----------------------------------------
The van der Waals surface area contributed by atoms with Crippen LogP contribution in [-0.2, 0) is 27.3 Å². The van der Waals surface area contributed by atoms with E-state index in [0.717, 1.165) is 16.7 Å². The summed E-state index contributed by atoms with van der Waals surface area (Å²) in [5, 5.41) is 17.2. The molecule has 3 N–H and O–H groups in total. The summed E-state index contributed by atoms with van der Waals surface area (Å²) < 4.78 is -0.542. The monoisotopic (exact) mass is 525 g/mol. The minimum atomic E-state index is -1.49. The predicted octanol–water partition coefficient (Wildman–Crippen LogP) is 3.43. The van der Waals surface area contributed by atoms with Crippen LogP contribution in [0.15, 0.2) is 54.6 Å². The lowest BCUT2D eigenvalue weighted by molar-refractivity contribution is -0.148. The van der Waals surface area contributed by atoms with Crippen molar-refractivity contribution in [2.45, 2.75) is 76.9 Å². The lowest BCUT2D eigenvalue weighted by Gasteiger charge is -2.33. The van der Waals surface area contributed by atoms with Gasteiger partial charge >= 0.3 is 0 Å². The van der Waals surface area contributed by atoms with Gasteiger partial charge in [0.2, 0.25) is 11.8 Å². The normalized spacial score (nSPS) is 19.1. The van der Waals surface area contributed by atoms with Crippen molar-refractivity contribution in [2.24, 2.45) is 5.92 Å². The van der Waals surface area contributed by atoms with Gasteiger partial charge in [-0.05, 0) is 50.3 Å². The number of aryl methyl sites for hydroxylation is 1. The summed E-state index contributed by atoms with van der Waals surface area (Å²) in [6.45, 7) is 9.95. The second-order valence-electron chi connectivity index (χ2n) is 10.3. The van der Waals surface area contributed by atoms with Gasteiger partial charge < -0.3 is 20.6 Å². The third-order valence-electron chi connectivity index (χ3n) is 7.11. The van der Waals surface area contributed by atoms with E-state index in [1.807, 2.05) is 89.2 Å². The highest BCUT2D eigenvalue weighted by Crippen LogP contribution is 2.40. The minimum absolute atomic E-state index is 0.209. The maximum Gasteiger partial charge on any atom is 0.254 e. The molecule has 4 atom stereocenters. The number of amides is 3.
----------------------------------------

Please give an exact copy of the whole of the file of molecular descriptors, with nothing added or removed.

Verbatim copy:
The van der Waals surface area contributed by atoms with Crippen LogP contribution in [-0.2, 0) is 27.3 Å². The van der Waals surface area contributed by atoms with E-state index in [0.717, 1.165) is 16.7 Å². The summed E-state index contributed by atoms with van der Waals surface area (Å²) in [5, 5.41) is 17.2. The molecule has 3 N–H and O–H groups in total. The summed E-state index contributed by atoms with van der Waals surface area (Å²) < 4.78 is -0.542. The monoisotopic (exact) mass is 525 g/mol. The minimum atomic E-state index is -1.49. The predicted octanol–water partition coefficient (Wildman–Crippen LogP) is 3.43. The van der Waals surface area contributed by atoms with Crippen LogP contribution in [0.15, 0.2) is 54.6 Å². The lowest BCUT2D eigenvalue weighted by molar-refractivity contribution is -0.148. The van der Waals surface area contributed by atoms with Crippen molar-refractivity contribution in [2.45, 2.75) is 76.9 Å². The lowest BCUT2D eigenvalue weighted by Gasteiger charge is -2.33. The van der Waals surface area contributed by atoms with Gasteiger partial charge >= 0.3 is 0 Å². The van der Waals surface area contributed by atoms with Gasteiger partial charge in [0.2, 0.25) is 11.8 Å². The normalized spacial score (nSPS) is 19.1. The van der Waals surface area contributed by atoms with Crippen molar-refractivity contribution in [2.24, 2.45) is 5.92 Å². The van der Waals surface area contributed by atoms with Gasteiger partial charge in [-0.05, 0) is 50.3 Å². The number of aryl methyl sites for hydroxylation is 1. The summed E-state index contributed by atoms with van der Waals surface area (Å²) in [6.45, 7) is 9.95. The second-order valence-electron chi connectivity index (χ2n) is 10.3. The van der Waals surface area contributed by atoms with Gasteiger partial charge < -0.3 is 20.6 Å². The third-order valence-electron chi connectivity index (χ3n) is 7.11. The van der Waals surface area contributed by atoms with E-state index in [1.807, 2.05) is 89.2 Å². The highest BCUT2D eigenvalue weighted by Crippen LogP contribution is 2.40. The minimum absolute atomic E-state index is 0.209. The maximum Gasteiger partial charge on any atom is 0.254 e. The molecule has 4 atom stereocenters. The number of amides is 3.